The government will rush to appoint four new judges after the President of the High Court said she had “no choice” but to cancel a “significant amount” of trials and hearings, including potential rape and murder cases.
In a speech in court on Friday, Judge Mary Irvine said that the judges whose appointment was made by the cabinet on Jan.
The trials affected include all asylum cases listed through October 29, some personal injury proceedings to be heard in Limerick, planning cases, and possibly some lengthy rape and murder trials.
Ms. Justice Irvine said the consequence of the lack of two judges in the High Court Criminal Chamber for October was the “likely postponement” of a series of lengthy criminal cases, “most likely murder or rape trials”.
She said she fully understood the hardship, excitement and hardship this would mean for all concerned, trial lawyers, their lawyers, victims and defendants, but she had “no choice”. She is aware of the burdens that the cancellation of criminal proceedings will bring with it for the victims of crimes affected by the decision and for the accused, especially the innocent in custody.
She can only assure all those affected that she will do everything in her power to resume the cases as soon as possible in 2022.
Speaking in court on Friday, she said the government made a “welcome” announcement last April of its intention to legislate to provide five additional judges to the Supreme Court.
It was reasonable to assume that these five judges would be appointed at the start of the new legal year on Monday, October 4th, and it was also reasonable to assume that a number of other judges who have since retired or been promoted were replaced, she said.
“Unfortunately, these assumptions have proven out of place.” In fact, she said, the High Court will now start the new legal year with seven judges less promised than in April.
The latest information from the Justice Department leads them to believe that it will be very likely in November by the time the new judges receive their warrants and are ready to sit, with the “slight possibility” that two of them could be available the last week of October .
In the circumstances, after delaying her decision as long as possible, she had no choice but to cancel a significant portion of the work scheduled for October, almost all of which would be done by the additional judges.
A Justice Department spokesman said the government agreed last month to nominate five high court judges for President Michael D. Higgins’ appointment.
“The Department of Justice is working as usual with the other state actors involved to ensure that nominees can be formally appointed as soon as possible,” he said.
On Friday evening, government sources were silent about the reasons for the scheduling delay, but Áras an Uachtaráin reacted quickly after Ms. Justice Irvine’s concerns were raised.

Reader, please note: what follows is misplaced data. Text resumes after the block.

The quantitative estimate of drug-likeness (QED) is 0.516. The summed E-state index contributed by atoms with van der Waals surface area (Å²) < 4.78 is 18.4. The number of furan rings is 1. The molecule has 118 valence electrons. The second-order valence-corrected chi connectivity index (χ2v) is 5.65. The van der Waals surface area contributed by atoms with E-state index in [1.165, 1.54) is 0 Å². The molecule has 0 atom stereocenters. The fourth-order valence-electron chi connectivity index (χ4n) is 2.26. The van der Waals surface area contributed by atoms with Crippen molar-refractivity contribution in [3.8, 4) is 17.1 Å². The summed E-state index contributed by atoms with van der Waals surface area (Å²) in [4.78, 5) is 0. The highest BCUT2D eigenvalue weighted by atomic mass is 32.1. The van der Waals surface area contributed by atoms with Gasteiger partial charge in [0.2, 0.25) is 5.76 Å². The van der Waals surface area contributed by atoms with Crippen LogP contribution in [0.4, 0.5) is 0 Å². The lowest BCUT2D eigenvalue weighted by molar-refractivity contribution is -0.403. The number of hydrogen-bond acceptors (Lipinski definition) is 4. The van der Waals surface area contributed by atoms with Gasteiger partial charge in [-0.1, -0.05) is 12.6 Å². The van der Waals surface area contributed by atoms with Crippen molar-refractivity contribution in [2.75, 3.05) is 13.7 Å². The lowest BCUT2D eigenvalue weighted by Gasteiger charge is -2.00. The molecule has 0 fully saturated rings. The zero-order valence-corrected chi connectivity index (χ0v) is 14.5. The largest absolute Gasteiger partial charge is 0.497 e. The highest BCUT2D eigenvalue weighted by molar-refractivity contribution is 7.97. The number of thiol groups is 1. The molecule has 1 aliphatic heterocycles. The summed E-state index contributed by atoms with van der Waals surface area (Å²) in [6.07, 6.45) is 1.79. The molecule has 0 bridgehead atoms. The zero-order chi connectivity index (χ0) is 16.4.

After a spate of contacts between the government and the President’s Office, arrangements have been made to formalize the appointment of four Supreme Court judges next Tuesday and additional judges the following week.
In a statement, the President’s spokesman said: “Due to recent inquiries, arrangements have been made for President Higgins to appoint Donnell Chief Justice on Monday October 11 and Judge Hogan on October 15 or 18 to the Supreme Court. “
Ms. Justice Irvine said that the Addie & Sweetman case against An Bord Pleanála has been canceled on the planning list and further cancellations on this list will be announced on October 14th.
All asylum procedures up to October 29th will be canceled and further cancellations will be announced on October 21st.
Since between October 18 and 29 in Limerick, only one judge instead of two can be assigned to hear 120 personal injury suits, which will take place between the 18th hearing in the next legislative period, which opens in January 2022.
On October 7th, there will be an announcement of the rejection of cases between October 11th and 29th in the law firm and non-jurylists.
In criminal cases, the judge said that bail applications cannot be canceled due to the constitutional rights of those affected and that extradition procedures must be carried out in accordance with European law obligations and that many of those affected are in custody.
The impact of the lack of two judges in the criminal chamber in October will mean the likely postponement of lengthy criminal cases, most likely murder or rape cases, she said. The court would focus on maintaining most of the shorter trials, provided that priority is given to particularly sensitive sexual offenses involving juveniles and young vulnerable witnesses.
Since a process can break down or a last-minute admission of guilt can occur, criminal trials are canceled not immediately, but on a daily basis when necessary, she said. This is the best decision that could be made “under the current unprecedented circumstances”.
Notice of cancellations will appear in the courts’ court diary and on the court services website in the coming weeks.